History repeats itself again

Op-ed views and opinions expressed are solely those of the author.

The 2020s seem poised to challenge the 1960s and 1970s in terms of the scale and scope of socioeconomic disruption. A review of the similarities and differences between then and now is therefore important, lest America repeat previous mistakes or blunder into new ones. 

Just because the nation survived the travails of the 1960s and 1970s does not mean that it will survive its current troubles. But analysis of how the country got through the historical era can help us to navigate the present, with help from too-seldom-studied thought leaders like financial journalist and corporate activist Wilma Soss, the main subject of a new book, Fearless: Wilma Soss and America’s Forgotten Investor Movement.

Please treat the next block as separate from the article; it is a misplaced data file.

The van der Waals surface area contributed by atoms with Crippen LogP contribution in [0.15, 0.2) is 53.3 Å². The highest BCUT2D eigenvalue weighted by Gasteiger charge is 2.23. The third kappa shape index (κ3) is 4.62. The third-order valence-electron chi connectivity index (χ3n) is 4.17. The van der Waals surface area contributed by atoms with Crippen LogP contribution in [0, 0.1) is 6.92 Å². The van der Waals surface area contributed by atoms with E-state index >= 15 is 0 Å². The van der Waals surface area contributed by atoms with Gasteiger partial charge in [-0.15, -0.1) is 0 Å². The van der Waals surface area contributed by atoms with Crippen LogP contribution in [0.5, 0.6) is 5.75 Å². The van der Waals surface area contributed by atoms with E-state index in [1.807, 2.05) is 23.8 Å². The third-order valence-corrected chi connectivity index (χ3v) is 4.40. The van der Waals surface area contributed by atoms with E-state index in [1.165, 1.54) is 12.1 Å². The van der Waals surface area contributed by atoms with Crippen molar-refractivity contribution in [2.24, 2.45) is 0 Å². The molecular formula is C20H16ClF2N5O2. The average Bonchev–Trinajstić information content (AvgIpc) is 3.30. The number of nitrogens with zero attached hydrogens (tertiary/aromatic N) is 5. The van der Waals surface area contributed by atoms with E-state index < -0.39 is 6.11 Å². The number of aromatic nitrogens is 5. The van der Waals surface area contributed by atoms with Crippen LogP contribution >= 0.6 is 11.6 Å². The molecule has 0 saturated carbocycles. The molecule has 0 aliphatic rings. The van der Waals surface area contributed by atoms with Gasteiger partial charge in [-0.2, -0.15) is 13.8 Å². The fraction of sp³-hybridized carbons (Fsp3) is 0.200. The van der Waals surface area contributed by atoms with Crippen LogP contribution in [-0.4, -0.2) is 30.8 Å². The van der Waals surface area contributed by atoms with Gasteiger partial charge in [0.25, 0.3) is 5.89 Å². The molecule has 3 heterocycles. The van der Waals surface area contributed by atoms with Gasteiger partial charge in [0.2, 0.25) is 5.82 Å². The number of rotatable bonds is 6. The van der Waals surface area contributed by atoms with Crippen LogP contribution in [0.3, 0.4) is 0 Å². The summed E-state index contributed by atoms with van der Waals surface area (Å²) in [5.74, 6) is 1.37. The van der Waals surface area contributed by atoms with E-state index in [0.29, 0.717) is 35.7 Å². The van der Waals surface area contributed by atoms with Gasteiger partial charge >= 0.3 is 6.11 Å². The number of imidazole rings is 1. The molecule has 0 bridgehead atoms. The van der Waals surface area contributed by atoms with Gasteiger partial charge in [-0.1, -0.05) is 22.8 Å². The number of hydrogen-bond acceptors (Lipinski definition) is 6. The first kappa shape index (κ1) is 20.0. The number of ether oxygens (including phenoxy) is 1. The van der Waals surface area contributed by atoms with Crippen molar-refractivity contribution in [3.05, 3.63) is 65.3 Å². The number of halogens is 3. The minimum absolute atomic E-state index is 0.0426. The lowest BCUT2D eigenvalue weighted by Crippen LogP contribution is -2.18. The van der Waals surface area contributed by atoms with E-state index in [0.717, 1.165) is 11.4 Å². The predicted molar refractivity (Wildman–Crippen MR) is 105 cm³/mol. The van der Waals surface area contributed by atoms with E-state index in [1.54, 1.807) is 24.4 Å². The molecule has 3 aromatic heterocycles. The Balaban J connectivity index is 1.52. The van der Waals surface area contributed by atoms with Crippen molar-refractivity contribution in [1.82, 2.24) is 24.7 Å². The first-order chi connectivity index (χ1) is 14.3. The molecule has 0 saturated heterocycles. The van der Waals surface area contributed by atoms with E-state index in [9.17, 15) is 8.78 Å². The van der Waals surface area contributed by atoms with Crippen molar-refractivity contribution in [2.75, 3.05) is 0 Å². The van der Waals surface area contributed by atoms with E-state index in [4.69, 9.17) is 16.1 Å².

1. Pandemic: The world was in the throes of a flu pandemic when the Woodstock musical festival took place in 1969. Its epidemiological effects cannot be compared with those of Covid-19 due to poor data, then and now. Soss barely mentioned the flu because its economic effects were minor. Policymakers then did not attempt anything like the lockdowns or mandates implemented in the 2020s because they knew better. An explicit repudiation of mandates at the highest levels of government would help the nation to heal.
  2. Assassinations: The assassinations of JFK, RFK, and MLK rocked America and the world in the 1960s. Soss commented extensively on all three, and she would have had something to say about the recent murder of Japan’s Shinzo Abe. The recent assassination attempt on Supreme Court Justice Brett Kavanaugh suggests that 2020s America may not remain immune. Depending on the circumstances, America cities could easily erupt into violent uprisings if a key figure were assassinated, just as it did after the MLK assassination.